An unforgettable concert by Josh Turner – Red Bluff Daily News

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I was in the full house at the State Theater when Josh Turner was at Red Bluff last week. It was a great show. Years ago I had seen and heard him at the Grand Old Opry in Nashville sing “Long Black Train” when I attended the Cattle Industry Convention in Opryland. Previously, he had been the master of ceremonies for the opening session of the National Cattlemen’s Beef Association; American National CattleWomen and Cattlemen’s Beef Council meetings.

Red Bluff’s Chad Bushnell was opening act and had just returned from Nashville. Chad was a member of the California High School Rodeo in District 1 when he was in high school competing in the roping events.

Before the show, we had dinner at Ramos Grille in the Palomino Hall, and several others had an early morning meal before the wonderful music.

This is from the 1991 Tehama County Memoir, a publication of the Tehama County Genealogical and Historical Society. My grandmother, Laura Stiles, authored the letter, and my mother, Anne Willard McNabb, wrote this preface.

Stagecoach in 1888 from Susanville to Oakland by Laura Stiles.

A letter written in 1888 on a stationery in the Oroville Hotel by a student at Mills College, who was making the stagecoach journey on the Humboldt-Humbug road from Susanville to Oroville.

Laura Stiles was the second daughter of Lyman C. Stiles, a cattle breeder from Lassen County. An undergraduate student at Mills College, she made the annual trip to college.

During the night stop at the Oroville Hotel, Laura recounts the stagecoach ride and the visit with friends on the way.

After graduating, Laura returned to Lassen County to teach at a one-room school in Mountain Meadows, northeast of Westwood. Among his students was

Addie (Thompson) Stroing, the mother of our Society President, Lillian (Stroing) Richmond.

Laura met and married in 1902 Hillman Willard, a shepherd from Tehama and Lassen County. They have taken up permanent residence on the family sheep estate in the Antelope Valley near Red Bluff. Their children were Hilda, Lyman (my father) and Hillman C. Willard (the father of Charles, Kirk and Kay.)

Dear Mom: Oroville, California. July 30, 1888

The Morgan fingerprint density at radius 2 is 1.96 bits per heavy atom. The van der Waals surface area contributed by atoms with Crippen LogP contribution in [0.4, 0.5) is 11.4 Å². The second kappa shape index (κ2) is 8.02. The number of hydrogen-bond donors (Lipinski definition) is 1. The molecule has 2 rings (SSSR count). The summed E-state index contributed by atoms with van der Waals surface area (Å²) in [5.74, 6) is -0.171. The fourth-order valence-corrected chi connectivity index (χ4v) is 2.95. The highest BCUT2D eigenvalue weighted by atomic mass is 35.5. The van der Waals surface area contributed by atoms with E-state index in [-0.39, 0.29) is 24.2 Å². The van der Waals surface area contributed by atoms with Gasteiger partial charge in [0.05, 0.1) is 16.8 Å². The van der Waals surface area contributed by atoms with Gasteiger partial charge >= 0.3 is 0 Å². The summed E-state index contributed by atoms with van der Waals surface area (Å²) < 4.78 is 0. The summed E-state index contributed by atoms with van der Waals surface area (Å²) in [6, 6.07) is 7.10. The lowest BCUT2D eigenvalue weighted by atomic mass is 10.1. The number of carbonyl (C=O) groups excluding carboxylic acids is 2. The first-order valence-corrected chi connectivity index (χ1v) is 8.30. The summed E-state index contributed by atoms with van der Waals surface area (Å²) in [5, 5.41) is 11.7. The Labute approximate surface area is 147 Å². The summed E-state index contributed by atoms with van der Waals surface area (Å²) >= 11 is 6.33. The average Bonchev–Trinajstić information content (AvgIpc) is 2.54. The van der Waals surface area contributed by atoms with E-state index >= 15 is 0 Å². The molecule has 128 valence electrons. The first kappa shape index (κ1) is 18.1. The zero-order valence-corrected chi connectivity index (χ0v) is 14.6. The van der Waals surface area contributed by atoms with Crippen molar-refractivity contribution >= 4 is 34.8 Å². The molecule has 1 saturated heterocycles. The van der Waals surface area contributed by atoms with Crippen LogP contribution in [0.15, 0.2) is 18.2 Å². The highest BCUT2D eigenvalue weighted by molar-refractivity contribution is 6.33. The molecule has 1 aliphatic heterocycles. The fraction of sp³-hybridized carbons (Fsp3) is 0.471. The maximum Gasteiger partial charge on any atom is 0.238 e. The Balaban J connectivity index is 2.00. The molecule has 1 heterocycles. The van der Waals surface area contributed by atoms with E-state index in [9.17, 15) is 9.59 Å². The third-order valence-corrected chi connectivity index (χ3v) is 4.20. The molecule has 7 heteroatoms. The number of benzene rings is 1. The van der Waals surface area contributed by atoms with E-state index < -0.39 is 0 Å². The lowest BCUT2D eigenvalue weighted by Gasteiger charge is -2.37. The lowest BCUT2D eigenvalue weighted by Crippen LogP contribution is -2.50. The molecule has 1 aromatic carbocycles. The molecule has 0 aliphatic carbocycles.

I arrived on the scene at two hours and concluded that I would not go to Marysville as it would be so difficult to travel alone at night.

If you are wasting sympathy on me, don’t because I’m taking advantage of Oroville anyway, I don’t think today is hotter than some days we have at home. Funny for everyone except me who is in a sheer dress trying to imagine that they are very hot.

There seem to be a lot of sick here for three rooms I can hear them in, talk to the sick in this hall, and there aren’t more than fourteen rooms – maybe that’s the coolest part of it. ‘hotel however.

I’m from Magalia or Dog Town with a friend of Kate Day’s and she’s as sweet as she can be; we didn’t stop for dinner and she imposed part of her lunch on me, and she promised to pick me up at six and show me the old house of Mrs. Day and Oroville in general.

She talked about playing the piano while Kate sang and played the guitar; she said Kate was the best guitar player and one of the best singers in Oroville.

I shouldn’t have left Humbug so early, but it takes a while to get to Oakland from there. I had to stay all night in Inskip and here. We left Humbug at three in the afternoon and got to Inskip at half past nine and we had a driver who had crossed the road once before and that was seven years ago. We had a man on stage who knew the road and he and another passenger got out and lit matches in front so he could see where to drive. The reason we were late, they drove a team from Prattsville and a horse was lame and they both gave up, and we took a little walk.

I didn’t think the pilot would bring the team there. The passengers thought Mr. Sherman should be prosecuted.

I would have liked you to come with me because the ride was just lovely, because the scenery was awe-inspiring, but you would have just been shaking.

Mrs. Miller says she’s never seen me so good, having so many colors. She kept telling me that I was just the image of health.

Some of you better go down this winter for a while because it would be dreadful not to see you for a year.

Maggie Maxwell doesn’t go for a while because her mother hadn’t prepared her. She went to find a seamstress. She said if she had known I was going she might have prepared it sooner. Her seamstress has not yet come.

I have finished my paper, so must close, Love everyone at home. Written soon. Your beloved daughter, Laura

Laura’s great-granddaughter Linda last week flew with Kevin from Red Bluff, Tehama County, to see the damage from the Greenville fire in Plumas County, then north to Susanville and Eagle Lake in Lassen County, landing at Adin Ranch in Modoc County. Four counties covered in one hour and forty-five minutes, 133 years later.

Don’t forget The Best Bucking Yard Sale next Friday and Saturday, October 8-9 between 9 a.m. and 3 p.m. at 981 1st St., Red Bluff. This is a fundraiser for the Red Rock Monument at the Red Bluff Round-Up Museum.

Jean Barton has been writing his column in the Daily News since the early 1990s. She can be reached by email at [email protected]

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